Thursday, June 30, 2011

Family: Sometimes They Hurt You

Recently I've discovered a truth that I've tried for years to keep from myself: family can sometimes hurt me.

Maybe it isn't so much that I've not known it, but I haven't wanted to admit it. Admitting it means I may have to take steps to do something about it and that's what I truly was trying to avoid admitting in the first place.

Family comes in many packages. There are the blood relatives, and then there are family groups that originate outside of genealogy, like church family and friends who are like family. Writing groups and play groups. Work groups and neighborhood groups. In all these examples of family, one thing is certain: one or more of the members of the family groups are going to do something that will hurt me.

My reaction to that hurt is what is important. Here are three ways I can see myself reacting:

1. I can curl up and try to stop breathing. Not very likely as my body will not let that happen. My autonomic nervous system will kick in and make me breathe. Whether I want to or not. Probably a good design on God's part.

2. I can lash out with the same kind of anger and retaliation which was directed at me. Somewhat likely...if I can remember the next day what caused such hurt. I have a tendency to forget things like that rather quickly anymore because my menopause brain just doesn't hang on as strongly as it once did to things that happened yesterday. But those little "forgotten" hurts tend to pile up and can come crashing down to cause damage through repressed resentment and anger.

3. I can freeze the hurter out of my life. Very likely. This is my nature. I have a weird little gauge inside me that tips the scales to the had-enough side of my brain, and once it is tipped, there is no going back. It is amazing how long it takes me to reach that point, but once I have, it is equally amazing how easily I can hit the eject button on a person and forget they ever lived.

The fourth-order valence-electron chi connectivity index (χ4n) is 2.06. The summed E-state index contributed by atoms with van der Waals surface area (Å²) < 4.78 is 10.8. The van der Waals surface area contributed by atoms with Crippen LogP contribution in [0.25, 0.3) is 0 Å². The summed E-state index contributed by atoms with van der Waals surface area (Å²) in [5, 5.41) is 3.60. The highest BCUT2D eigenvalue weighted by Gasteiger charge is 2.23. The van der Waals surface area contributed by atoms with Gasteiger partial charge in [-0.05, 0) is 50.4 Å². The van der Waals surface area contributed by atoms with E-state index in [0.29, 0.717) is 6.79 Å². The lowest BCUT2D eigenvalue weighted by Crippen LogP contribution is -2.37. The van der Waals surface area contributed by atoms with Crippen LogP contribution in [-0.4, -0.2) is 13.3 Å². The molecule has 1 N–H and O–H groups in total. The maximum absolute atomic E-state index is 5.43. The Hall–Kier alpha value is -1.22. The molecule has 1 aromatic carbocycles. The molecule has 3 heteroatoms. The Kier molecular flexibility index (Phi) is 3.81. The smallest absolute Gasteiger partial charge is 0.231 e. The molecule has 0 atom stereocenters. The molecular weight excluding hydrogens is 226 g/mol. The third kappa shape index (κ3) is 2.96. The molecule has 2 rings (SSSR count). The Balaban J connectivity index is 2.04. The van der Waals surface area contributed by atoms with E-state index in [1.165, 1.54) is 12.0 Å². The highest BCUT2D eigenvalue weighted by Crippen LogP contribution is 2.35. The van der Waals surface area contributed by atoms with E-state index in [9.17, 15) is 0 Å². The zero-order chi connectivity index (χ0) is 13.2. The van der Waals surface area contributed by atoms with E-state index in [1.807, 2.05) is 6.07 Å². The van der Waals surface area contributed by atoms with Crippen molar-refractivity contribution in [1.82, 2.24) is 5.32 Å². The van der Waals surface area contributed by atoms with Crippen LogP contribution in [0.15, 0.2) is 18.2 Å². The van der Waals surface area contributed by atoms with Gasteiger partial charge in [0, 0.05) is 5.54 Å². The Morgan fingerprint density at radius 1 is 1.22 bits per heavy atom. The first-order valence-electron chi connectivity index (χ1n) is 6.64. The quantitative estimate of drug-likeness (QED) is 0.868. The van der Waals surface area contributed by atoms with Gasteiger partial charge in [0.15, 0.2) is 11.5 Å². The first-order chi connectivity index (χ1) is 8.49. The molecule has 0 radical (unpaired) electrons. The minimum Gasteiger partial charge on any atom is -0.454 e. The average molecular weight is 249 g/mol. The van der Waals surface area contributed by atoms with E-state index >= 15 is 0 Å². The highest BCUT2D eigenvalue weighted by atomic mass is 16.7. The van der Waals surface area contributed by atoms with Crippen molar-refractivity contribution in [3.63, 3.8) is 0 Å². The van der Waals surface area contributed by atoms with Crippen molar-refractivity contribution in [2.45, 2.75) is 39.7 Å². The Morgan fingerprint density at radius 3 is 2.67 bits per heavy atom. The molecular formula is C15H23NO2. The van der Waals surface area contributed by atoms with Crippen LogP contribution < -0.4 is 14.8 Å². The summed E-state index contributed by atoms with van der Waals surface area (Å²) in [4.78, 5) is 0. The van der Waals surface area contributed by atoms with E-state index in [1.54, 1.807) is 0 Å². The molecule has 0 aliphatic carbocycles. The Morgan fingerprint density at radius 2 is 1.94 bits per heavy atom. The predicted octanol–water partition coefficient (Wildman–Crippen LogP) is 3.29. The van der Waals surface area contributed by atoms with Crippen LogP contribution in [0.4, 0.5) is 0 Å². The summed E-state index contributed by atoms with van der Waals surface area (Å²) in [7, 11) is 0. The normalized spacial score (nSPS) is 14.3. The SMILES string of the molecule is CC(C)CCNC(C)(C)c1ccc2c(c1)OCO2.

I don't recommend any of the above reactions. None of them are healthy and none of them reflect Christ. So what does Christ say about those who hurt us? Simple. We must forgive them:

"In prayer there is a connection between what God does and what you do. You can't get forgiveness from God, for instance, without also forgiving others. If you refuse to do your part, you cut yourself off from God's part.
Matthew 6:14"

I notice that He doesn't say we have to be with them all the time, especially if it's someone who habitually hurts us, but we do have to forgive.

I've discovered that if I try to view my offenders as they were as children or as hurting souls the way God sees them, it's easier for me to forgive them.

Now it is up to me to demonstrate what Christ asks of me the next time family hurts me. But I'll first have to get rid of the wish that an eject button was part of His plan!


Cindy Thomson said...

Amen! How well I understand this roller coaster. Thanks for the encouragement, Dee!

~Jan said...

Lovely, Dee.

Yvonne Blake said...


Joanne Sher said...

So much truth, sweetie. You KNOW I need it. Love you.

Dee Yoder said...

Thanks for your comments, ladies. I appreciate each of you!

Patty Wysong said...

Oh what a post! Yeah, I'm *kinda* familiar with those reactions. =[ God's way is best. Not the easiest, but the best things are not usually the easiest.

dandelionfleur said...

The eject button must be a German thing--but usually I eject myself. For a while I thought I could not handle one more bit of rejection from family--ha, I was wrong.

Yet, through Christ, all hurts are healed and unbelievably even forgiven.

I send you a great big hug and kiss and a ton of love.

The Prairie Nightingale said...

Such a beautiful blog you have here, Dee. And, I appreciate your insights on what must be a common experience, even within Christian families (who are also frail human "beans" as well as numbered with the saints)! It seems the one who feels the hurt of rejection, who may be responsible all be it unintentionally, may have triggered the negative response. Rather than both working to communicate and resolve the misunderstanding, together, the other person feels justified in getting on their high horse, acting as if they have a right to take offense (without even trying to clarify), cut the reins and gallop away. They leave us no room to even try and correct any possible offense. Thank God for His forgiveness working through us and the issues at hand, in both hearts involved.

Dee Yoder said...

It's a life-long lesson--learning to live in relationships. And all too often, we just get the wrong end of the stick, and as you say, climb our high horse, cut the reins and ride off. Settling differences, living in peace--as I get older, those are the ways I most often want to live with others. Thank you for commenting. :)